Contribution of Point Source Inputs of Phosphorus from a Bunker Silo in a Small Agricultural Watershed in Southern Ontario, Canada
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Nutrient losses from agricultural operations contributes to the issue of eutrophication of freshwater systems. Although many studies have been conducted on diffuse nutrient losses from fertilizer application, there is a paucity of studies on point source phosphorus (P) loss from bunker silos. Furthermore, the build-up of legacy P in the landscape from historical land management practices can create critical source areas of P that contribute to P loads long after those practices cease. The goal of this thesis is to quantify the contribution of a dairy farm (dominated by bunker silo losses) to watershed P losses, and to monitor P concentrations in surface and groundwater across a riparian zone to characterize the sorption potential of its sediments and infer whether the riparian zone may be acting as a sink for P, or a source of previously retained (legacy) P to the stream. Stream discharge was monitored continuously throughout the study, and automatic water samplers were deployed in the stream above, and below the bunker silo to analyze soluble reactive P (SRP), total dissolved P (TDP), and total P (TP) on an event basis. The riparian zone was equipped with a series of nested wells and piezometers along a three transects to monitor groundwater P levels, and to determine the hydraulic conductivity of the riparian groundwater. A transect was also installed on the unaffected side of the transect as a reference. The farmyard contribution to watershed P losses over a one-year period was 32% (SRP) and 22% (TP). Cumulative loads over the entire study suggest that the farmyard P losses were 21.2 kg/ha SRP and 120 kg/ha TP. Peak P concentrations occurred during snowmelt and thaw events and were smaller during periods of baseflow. However, after the bunker silo was refilled in mid-summer months, both SRP and TP were considerably elevated. Large amounts of P were found to be stored in the riparian soil, however, estimated contributions of riparian P to the overall loads were negligible. This may be a result of missed flowpaths during site set-up, or an occurrence of upwelling of P in the streambed. The results of this research suggest that this particular farmyard bunker silo contributes large amounts of P to the adjacent stream on an annual basis. This study should be used as a starting point for future studies examining livestock farmyard nutrient losses.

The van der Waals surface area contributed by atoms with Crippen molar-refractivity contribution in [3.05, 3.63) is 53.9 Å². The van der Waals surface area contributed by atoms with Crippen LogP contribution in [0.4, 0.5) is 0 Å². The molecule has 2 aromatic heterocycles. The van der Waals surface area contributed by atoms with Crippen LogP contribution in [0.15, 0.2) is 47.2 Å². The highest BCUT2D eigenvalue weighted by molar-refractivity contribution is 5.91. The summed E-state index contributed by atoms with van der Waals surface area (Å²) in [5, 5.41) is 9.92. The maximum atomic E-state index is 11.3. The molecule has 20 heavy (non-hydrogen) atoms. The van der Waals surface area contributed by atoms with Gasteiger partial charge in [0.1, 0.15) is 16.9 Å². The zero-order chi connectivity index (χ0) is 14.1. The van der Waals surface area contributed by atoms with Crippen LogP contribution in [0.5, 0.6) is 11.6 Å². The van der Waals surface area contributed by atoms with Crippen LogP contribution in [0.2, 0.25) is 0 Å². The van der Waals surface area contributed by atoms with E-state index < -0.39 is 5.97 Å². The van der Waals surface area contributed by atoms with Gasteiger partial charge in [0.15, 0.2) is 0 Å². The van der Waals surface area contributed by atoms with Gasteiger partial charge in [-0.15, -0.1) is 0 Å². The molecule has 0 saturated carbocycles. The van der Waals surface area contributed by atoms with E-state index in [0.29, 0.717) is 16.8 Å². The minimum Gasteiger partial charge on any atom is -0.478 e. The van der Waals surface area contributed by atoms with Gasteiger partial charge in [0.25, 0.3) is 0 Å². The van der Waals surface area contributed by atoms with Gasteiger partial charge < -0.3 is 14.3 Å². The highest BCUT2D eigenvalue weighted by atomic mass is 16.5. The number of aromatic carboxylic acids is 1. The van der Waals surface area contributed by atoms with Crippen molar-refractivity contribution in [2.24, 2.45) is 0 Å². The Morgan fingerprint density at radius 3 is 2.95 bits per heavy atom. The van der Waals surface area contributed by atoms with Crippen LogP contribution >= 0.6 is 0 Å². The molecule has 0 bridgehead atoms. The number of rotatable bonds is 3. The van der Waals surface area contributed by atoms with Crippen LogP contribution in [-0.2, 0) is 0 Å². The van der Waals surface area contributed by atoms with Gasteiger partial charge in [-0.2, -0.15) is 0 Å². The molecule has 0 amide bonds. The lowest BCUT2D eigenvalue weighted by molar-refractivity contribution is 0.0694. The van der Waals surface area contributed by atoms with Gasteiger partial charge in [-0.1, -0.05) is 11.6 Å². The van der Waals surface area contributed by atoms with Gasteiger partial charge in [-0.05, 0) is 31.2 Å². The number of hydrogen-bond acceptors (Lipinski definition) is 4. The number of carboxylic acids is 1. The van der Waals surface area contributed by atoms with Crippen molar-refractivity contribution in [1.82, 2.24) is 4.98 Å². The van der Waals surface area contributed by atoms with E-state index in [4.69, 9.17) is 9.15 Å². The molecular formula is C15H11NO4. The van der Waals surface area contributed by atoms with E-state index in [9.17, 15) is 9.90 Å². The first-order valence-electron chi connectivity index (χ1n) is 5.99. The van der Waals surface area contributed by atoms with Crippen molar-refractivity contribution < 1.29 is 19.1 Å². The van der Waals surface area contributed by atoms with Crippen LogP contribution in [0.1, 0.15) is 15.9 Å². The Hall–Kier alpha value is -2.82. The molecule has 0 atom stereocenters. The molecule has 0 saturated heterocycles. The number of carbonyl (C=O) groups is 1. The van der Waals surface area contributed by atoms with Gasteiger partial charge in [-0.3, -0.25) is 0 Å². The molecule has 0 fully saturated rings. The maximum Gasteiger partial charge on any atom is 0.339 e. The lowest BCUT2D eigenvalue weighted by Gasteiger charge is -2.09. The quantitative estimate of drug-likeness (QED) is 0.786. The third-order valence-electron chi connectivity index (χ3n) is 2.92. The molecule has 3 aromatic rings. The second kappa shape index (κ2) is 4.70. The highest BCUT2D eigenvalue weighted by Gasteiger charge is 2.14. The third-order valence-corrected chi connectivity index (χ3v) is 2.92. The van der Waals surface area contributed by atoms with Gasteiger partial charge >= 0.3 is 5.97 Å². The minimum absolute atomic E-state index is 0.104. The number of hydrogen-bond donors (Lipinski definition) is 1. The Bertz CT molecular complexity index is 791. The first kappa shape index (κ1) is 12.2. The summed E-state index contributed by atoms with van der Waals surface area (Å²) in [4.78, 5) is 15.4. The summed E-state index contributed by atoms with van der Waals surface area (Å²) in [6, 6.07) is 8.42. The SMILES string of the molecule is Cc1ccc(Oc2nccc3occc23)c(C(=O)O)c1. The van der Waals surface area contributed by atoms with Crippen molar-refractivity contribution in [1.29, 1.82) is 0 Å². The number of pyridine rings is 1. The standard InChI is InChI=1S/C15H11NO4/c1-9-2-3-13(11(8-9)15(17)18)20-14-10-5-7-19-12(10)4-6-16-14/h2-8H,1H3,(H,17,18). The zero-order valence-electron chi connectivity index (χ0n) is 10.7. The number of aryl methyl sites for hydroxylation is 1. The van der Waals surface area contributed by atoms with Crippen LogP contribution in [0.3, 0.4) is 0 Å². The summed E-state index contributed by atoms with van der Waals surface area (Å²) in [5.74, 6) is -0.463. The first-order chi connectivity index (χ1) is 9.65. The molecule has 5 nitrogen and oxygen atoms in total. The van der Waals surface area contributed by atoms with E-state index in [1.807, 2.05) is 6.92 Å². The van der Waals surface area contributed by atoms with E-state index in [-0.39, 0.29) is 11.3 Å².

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Dylan Price (2020). Contribution of Point Source Inputs of Phosphorus from a Bunker Silo in a Small Agricultural Watershed in Southern Ontario, Canada. UWSpace. http://hdl.handle.net/10012/16394